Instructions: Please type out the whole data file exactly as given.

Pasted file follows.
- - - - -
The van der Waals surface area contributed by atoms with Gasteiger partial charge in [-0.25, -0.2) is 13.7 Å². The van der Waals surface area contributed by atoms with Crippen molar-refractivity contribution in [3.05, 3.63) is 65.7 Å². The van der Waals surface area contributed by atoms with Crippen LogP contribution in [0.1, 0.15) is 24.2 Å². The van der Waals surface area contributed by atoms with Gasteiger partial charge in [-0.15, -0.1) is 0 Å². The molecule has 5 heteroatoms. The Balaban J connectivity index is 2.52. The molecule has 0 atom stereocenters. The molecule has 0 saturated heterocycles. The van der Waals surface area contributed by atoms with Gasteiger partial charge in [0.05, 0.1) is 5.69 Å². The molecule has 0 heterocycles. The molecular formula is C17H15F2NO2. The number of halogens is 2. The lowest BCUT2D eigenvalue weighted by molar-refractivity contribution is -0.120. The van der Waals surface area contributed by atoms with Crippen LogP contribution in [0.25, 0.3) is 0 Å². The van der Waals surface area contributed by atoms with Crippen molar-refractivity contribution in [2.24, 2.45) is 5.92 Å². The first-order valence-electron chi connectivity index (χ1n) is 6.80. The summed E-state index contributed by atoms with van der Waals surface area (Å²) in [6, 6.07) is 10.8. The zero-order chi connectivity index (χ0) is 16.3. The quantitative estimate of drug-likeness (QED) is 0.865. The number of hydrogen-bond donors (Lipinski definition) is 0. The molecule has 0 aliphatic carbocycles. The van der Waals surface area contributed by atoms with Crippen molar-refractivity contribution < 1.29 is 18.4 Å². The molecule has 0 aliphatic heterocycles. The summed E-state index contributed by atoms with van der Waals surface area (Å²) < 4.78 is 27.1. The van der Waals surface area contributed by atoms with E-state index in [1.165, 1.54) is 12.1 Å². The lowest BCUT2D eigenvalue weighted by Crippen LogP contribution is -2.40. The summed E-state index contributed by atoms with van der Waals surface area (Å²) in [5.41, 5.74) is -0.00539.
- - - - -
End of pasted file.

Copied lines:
The van der Waals surface area contributed by atoms with Gasteiger partial charge in [-0.25, -0.2) is 13.7 Å². The van der Waals surface area contributed by atoms with Crippen molar-refractivity contribution in [3.05, 3.63) is 65.7 Å². The van der Waals surface area contributed by atoms with Crippen LogP contribution in [0.1, 0.15) is 24.2 Å². The van der Waals surface area contributed by atoms with Gasteiger partial charge in [-0.15, -0.1) is 0 Å². The molecule has 5 heteroatoms. The Balaban J connectivity index is 2.52. The molecule has 0 atom stereocenters. The molecule has 0 saturated heterocycles. The van der Waals surface area contributed by atoms with Gasteiger partial charge in [0.05, 0.1) is 5.69 Å². The molecule has 0 heterocycles. The molecular formula is C17H15F2NO2. The number of halogens is 2. The lowest BCUT2D eigenvalue weighted by molar-refractivity contribution is -0.120. The van der Waals surface area contributed by atoms with Crippen LogP contribution in [0.25, 0.3) is 0 Å². The van der Waals surface area contributed by atoms with Crippen molar-refractivity contribution in [2.24, 2.45) is 5.92 Å². The first-order valence-electron chi connectivity index (χ1n) is 6.80. The summed E-state index contributed by atoms with van der Waals surface area (Å²) in [6, 6.07) is 10.8. The zero-order chi connectivity index (χ0) is 16.3. The quantitative estimate of drug-likeness (QED) is 0.865. The number of hydrogen-bond donors (Lipinski definition) is 0. The molecule has 0 aliphatic carbocycles. The van der Waals surface area contributed by atoms with Crippen molar-refractivity contribution < 1.29 is 18.4 Å². The molecule has 0 aliphatic heterocycles. The summed E-state index contributed by atoms with van der Waals surface area (Å²) < 4.78 is 27.1. The van der Waals surface area contributed by atoms with E-state index in [1.165, 1.54) is 12.1 Å². The lowest BCUT2D eigenvalue weighted by Crippen LogP contribution is -2.40. The summed E-state index contributed by atoms with van der Waals surface area (Å²) in [5.41, 5.74) is -0.00539.